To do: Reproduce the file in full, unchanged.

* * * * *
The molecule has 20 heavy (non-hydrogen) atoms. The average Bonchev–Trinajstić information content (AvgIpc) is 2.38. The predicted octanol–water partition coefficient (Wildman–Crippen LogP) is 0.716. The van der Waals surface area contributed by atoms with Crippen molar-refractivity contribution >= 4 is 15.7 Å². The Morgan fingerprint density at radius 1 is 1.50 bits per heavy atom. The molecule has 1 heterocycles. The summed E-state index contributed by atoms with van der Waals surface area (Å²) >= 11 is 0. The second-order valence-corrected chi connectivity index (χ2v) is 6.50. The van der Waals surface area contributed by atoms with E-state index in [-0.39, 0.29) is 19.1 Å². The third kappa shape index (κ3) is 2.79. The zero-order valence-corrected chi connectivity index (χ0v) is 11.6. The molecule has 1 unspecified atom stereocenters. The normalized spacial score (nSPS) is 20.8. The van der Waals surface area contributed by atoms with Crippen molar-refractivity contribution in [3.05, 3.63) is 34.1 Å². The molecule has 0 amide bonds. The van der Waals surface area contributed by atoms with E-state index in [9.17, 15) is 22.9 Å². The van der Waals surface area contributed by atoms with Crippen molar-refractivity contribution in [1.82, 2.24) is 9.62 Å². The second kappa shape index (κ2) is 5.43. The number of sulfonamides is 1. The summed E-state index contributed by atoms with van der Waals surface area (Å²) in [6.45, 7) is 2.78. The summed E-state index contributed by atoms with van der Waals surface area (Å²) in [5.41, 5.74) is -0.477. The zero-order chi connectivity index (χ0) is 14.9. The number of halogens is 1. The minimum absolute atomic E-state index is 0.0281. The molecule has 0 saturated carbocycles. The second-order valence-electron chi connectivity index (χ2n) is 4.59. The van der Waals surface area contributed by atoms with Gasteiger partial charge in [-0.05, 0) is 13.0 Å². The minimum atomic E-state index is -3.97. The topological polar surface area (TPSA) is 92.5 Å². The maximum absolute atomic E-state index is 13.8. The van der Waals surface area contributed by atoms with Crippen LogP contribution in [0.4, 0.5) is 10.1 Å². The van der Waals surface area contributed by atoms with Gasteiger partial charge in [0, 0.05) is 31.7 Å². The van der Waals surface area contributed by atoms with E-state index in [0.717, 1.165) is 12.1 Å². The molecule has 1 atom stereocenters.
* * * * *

The molecule has 20 heavy (non-hydrogen) atoms. The average Bonchev–Trinajstić information content (AvgIpc) is 2.38. The predicted octanol–water partition coefficient (Wildman–Crippen LogP) is 0.716. The van der Waals surface area contributed by atoms with Crippen molar-refractivity contribution >= 4 is 15.7 Å². The Morgan fingerprint density at radius 1 is 1.50 bits per heavy atom. The molecule has 1 heterocycles. The summed E-state index contributed by atoms with van der Waals surface area (Å²) >= 11 is 0. The second-order valence-corrected chi connectivity index (χ2v) is 6.50. The van der Waals surface area contributed by atoms with E-state index in [-0.39, 0.29) is 19.1 Å². The third kappa shape index (κ3) is 2.79. The zero-order valence-corrected chi connectivity index (χ0v) is 11.6. The molecule has 1 unspecified atom stereocenters. The normalized spacial score (nSPS) is 20.8. The van der Waals surface area contributed by atoms with Crippen molar-refractivity contribution in [3.05, 3.63) is 34.1 Å². The molecule has 0 amide bonds. The van der Waals surface area contributed by atoms with E-state index in [9.17, 15) is 22.9 Å². The van der Waals surface area contributed by atoms with Crippen molar-refractivity contribution in [1.82, 2.24) is 9.62 Å². The second kappa shape index (κ2) is 5.43. The number of sulfonamides is 1. The summed E-state index contributed by atoms with van der Waals surface area (Å²) in [6.45, 7) is 2.78. The summed E-state index contributed by atoms with van der Waals surface area (Å²) in [5.41, 5.74) is -0.477. The zero-order chi connectivity index (χ0) is 14.9. The number of halogens is 1. The minimum absolute atomic E-state index is 0.0281. The molecule has 0 saturated carbocycles. The second-order valence-electron chi connectivity index (χ2n) is 4.59. The van der Waals surface area contributed by atoms with Gasteiger partial charge in [-0.05, 0) is 13.0 Å². The minimum atomic E-state index is -3.97. The topological polar surface area (TPSA) is 92.5 Å². The maximum absolute atomic E-state index is 13.8. The van der Waals surface area contributed by atoms with Crippen LogP contribution in [0.4, 0.5) is 10.1 Å². The van der Waals surface area contributed by atoms with Gasteiger partial charge in [0, 0.05) is 31.7 Å². The van der Waals surface area contributed by atoms with E-state index in [0.717, 1.165) is 12.1 Å². The molecule has 1 atom stereocenters.